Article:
In the book "Lost Connections," journalist Johann Hari discusses his personal journey with depression. Initially, he believed, much like the enduring stigma surrounding mental illness still does, that "it's all in my head" — a sign of weakness and embarrassment. After being introduced to medications, he became intrigued by the biological aspect, attributing it to a malfunctioning brain.
Upon realizing that he still struggled with depression despite being on antidepressants for years, Hari embarked on a lifelong journey to discover "Why am I still depressed? Why are there so many people like me?"
He began to ponder: "What if depression is a form of grief — for our own lives not being as they should or a grief for the connections we have lost, yet still need?" After years of researching and interviewing, Hari concluded that there are several potential societal and environmental causes for mental health issues. His answers suggested that the primary causes of the rising rates of depression and anxiety are largely rooted in the world and the way we live in it.
Disconnection from Meaningful Work:
Jobs perceived as lacking in meaning may lead to heightened stress, burnout, and a decline in self-esteem. The absence of engagement and positive social interactions in such roles can contribute to feelings of isolation and negatively impact emotional well-being.
Additionally, the existential void created by work lacking in significance may prompt individuals to grapple with profound questions about the purpose and meaning of their lives, potentially giving rise to existential anxiety and distress.
Disconnection from other people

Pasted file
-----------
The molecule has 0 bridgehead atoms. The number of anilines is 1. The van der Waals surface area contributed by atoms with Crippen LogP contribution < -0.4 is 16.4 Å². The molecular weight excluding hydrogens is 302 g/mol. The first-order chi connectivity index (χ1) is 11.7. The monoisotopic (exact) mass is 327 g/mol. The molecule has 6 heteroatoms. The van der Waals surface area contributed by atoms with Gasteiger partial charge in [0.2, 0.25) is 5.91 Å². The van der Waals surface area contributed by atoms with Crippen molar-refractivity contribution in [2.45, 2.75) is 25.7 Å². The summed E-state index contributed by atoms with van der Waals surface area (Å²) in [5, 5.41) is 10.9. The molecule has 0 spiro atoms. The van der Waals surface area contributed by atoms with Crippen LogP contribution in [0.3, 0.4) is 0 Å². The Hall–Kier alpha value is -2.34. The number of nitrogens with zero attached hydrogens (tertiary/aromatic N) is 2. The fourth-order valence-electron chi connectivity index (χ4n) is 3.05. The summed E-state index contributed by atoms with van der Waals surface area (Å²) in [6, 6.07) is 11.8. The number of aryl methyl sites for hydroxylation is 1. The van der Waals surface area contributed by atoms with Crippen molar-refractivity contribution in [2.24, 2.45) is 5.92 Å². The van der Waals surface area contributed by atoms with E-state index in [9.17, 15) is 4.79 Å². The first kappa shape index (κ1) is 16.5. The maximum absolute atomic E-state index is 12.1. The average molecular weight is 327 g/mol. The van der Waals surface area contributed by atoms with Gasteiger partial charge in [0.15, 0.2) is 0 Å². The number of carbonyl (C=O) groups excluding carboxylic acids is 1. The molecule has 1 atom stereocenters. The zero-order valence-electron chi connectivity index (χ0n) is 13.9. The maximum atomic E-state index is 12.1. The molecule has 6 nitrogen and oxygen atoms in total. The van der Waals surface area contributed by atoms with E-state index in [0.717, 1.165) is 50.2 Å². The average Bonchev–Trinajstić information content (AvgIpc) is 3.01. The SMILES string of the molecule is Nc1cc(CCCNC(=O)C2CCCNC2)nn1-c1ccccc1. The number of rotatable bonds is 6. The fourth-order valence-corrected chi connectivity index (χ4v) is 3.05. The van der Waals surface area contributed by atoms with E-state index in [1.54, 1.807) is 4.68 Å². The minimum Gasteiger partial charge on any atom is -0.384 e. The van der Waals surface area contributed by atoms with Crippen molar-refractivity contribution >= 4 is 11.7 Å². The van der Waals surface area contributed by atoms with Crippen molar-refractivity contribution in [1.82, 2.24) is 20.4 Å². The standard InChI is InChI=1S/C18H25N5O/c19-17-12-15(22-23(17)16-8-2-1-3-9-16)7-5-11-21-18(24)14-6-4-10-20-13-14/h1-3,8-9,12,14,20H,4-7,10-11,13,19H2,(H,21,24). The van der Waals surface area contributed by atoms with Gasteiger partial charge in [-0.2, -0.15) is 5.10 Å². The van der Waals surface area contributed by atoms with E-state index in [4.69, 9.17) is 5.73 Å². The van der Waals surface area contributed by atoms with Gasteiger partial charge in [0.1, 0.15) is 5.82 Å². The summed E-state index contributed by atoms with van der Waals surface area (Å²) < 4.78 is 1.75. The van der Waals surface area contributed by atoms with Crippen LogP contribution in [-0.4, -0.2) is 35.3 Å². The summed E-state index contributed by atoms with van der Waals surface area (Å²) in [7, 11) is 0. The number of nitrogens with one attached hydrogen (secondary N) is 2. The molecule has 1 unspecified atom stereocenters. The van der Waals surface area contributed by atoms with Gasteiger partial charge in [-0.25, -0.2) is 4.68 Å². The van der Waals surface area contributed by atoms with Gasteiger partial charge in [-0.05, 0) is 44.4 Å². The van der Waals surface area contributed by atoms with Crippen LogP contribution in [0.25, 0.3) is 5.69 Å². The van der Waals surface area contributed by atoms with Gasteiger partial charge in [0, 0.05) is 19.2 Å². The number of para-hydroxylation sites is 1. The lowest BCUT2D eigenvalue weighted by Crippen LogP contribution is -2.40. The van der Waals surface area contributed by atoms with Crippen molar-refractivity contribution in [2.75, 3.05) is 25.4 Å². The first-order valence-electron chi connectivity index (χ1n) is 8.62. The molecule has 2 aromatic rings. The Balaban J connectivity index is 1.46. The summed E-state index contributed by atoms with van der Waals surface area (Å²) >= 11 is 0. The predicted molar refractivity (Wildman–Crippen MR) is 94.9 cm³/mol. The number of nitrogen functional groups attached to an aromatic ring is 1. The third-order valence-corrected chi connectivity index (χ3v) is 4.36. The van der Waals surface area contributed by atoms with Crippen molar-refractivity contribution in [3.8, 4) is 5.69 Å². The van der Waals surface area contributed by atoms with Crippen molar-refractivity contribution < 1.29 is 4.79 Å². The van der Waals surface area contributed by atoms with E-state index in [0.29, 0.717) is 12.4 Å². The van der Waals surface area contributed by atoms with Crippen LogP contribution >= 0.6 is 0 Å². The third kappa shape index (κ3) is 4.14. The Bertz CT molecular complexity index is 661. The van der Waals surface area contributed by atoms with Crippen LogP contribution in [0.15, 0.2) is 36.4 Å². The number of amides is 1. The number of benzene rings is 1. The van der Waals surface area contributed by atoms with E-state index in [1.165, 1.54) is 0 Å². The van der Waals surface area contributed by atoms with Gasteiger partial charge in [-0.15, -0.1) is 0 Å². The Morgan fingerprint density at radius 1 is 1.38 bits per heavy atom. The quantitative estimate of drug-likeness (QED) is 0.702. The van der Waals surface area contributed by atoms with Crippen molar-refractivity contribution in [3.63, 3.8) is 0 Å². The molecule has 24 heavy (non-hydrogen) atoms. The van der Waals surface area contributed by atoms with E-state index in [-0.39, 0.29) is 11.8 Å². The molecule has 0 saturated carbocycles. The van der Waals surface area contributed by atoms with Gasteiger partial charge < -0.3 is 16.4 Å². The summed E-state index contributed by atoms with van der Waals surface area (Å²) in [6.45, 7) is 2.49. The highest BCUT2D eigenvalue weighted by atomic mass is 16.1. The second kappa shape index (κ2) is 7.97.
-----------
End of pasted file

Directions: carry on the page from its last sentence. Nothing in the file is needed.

Loneliness induces a social withdrawal, leading individuals to become more cautious of any interpersonal interactions. This heightened vigilance results in increased fear, even towards essential social connections, as individuals start to perceive potential threats in situations that should offer support and comfort.
Disconnection from meaningful values
Hari explores the impact of consumer culture and the lack of control in shaping one's life. He urges readers to reflect on the values influencing their choices, emphasizing the pervasive messages discouraging actions aligned with genuine satisfaction and inner peace. The prevailing cultural narrative encourages individuals to remain on the consumerist treadmill, promoting the idea that spending recklessly is the solution to emotional distress, despite the conflict with one's true desires and well-being.
Disconnection from status and respect
Depression emerges as a response to the widespread feelings of humiliation inflicted by the modern world. Media messages, particularly through television, often convey the notion that only celebrities and the wealthy hold significance in society, fostering a pervasive sense of vulnerability for many.
This insecurity is not limited to those with lower economic status, as even the middle class is increasingly made to feel uncertain about their standing.
Research indicates that the distress associated with an insecure social status surpasses that linked to a low status. In societies marked by significant income and status disparities, the presence of supremely important individuals and others perceived as unimportant intensifies stress, leading individuals to constantly question their position and potential threats, thereby further burdening their lives.